I don’t think any of these arguments are outlandish or particularly controversial. They’re inconvenient truths to people who don’t want to acknowledge them. But the response I received on Twitter was for the large part overwhelmingly positive.
Which makes Part II of this post very weird.
The majority of criticism I’ve gotten comes not from white people in publishing, but from Asian activists. It’s hard to sift out their particular argument from the vitriol, but I’ll try to summarize it here:
I am an Asian woman dating a white man. This makes me an unfit advocate for Asian-Americans for a myriad reasons–because my “racial preference” displays internalized self-hatred, because my “refusal to date Asian men” proves that I only advocate for “toxic” Asian females, because I “talk Asian but sleep white,” and because I’ve submitted myself to a “colonialist” relationship with a “weaboo” with an “Asian fetish.”
I’m not going to link to the threads themselves here. I don’t have much respect for people who post anonymously, or people who sift through my personal history to make irrational and ad hominem attacks. You can surely hunt it down yourself if you’re curious.
But I will respond to the argument, because I think that this ideology is so terribly hurtful and dangerous.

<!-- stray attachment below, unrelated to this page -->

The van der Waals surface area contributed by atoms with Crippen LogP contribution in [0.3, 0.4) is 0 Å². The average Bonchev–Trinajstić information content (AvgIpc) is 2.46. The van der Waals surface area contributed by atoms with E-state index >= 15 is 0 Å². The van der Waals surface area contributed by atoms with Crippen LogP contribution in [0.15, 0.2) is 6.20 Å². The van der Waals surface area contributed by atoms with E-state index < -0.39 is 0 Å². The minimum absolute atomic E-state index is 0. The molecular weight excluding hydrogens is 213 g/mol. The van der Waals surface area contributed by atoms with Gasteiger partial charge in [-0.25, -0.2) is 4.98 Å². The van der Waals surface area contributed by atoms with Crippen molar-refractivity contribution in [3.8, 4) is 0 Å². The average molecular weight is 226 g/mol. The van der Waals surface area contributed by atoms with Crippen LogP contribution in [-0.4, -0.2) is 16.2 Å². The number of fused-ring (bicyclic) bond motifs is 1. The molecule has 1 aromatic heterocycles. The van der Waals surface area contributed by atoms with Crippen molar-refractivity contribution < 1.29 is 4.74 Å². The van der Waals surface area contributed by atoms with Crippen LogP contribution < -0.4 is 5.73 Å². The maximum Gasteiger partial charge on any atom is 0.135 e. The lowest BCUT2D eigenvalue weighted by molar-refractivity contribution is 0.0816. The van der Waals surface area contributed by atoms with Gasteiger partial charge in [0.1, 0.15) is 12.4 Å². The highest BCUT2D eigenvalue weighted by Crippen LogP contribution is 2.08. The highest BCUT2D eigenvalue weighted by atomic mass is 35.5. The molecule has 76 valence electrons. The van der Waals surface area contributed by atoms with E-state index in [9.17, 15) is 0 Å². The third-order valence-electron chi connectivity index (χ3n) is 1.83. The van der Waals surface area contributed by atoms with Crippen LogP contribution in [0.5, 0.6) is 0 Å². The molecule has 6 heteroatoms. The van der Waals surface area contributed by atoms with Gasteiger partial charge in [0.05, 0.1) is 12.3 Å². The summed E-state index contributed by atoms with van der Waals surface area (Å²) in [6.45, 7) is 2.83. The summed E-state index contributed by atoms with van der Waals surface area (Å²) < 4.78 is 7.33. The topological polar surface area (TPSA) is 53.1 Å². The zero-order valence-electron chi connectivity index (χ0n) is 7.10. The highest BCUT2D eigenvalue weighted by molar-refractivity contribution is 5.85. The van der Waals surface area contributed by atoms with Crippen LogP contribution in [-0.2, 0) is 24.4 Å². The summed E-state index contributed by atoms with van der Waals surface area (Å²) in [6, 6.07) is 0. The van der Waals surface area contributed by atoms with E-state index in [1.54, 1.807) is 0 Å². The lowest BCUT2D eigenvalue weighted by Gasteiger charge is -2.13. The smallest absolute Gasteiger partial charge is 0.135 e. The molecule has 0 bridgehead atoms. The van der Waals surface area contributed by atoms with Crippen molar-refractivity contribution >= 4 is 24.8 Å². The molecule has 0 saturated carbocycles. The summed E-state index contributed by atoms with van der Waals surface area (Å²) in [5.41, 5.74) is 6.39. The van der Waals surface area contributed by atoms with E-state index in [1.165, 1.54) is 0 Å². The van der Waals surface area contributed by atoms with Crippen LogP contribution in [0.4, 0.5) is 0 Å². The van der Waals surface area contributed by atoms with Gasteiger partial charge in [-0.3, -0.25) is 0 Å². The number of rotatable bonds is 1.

I understand where it’s coming from. Trust me. I am aware of how my relationship with my white partner is situated in a long history of a) the emasculation and demonization of Asian men, and b) oppressive relationships between white men and Asian women. I understand the instinct to believe that an Asian woman who dates a white man must hate her own race. I get that.
But see, you don’t get to tell me who I should date. You don’t get to make assumptions about my “racial preferences” when you don’t know me, you don’t know my boyfriend, and you don’t know a thing about our relationship. That’s misogynistic. That strips me of my agency because it purports to make my personal decisions for me.
I don’t have to prove my activism is genuine by dating someone from my own race. That’s…well, that’s just honestly pretty stupid.
You certainly don’t get to tell me that I have “no standing” among Asians if I “sleep white.” I advocate with my words. I don’t advocate with my vagina.
My boyfriend and I aren’t naive about the ways that race affects our relationship. We know we come from different locations, that he doesn’t understand many of my experiences. Of course there are slip-ups! Of course there are awkward run-ins with family! But we’re talking through them. We’re learning. We’re moving forward together, because we love and respect each other, and that’s all that should matter. I can very much assure you that he is not a domineering Pinkerton, and I am no submissive China doll.
I love the Asian men in my life–my father, my brother, my closest friends–and I will advocate for them. I also love my boyfriend because he’s kind, cute, thoughtful, and makes me laugh. Love is love is love is love. Don’t make this a forced choice between them, because that’s a foolish binary. Don’t create divisions where none need exist. You’re better than that.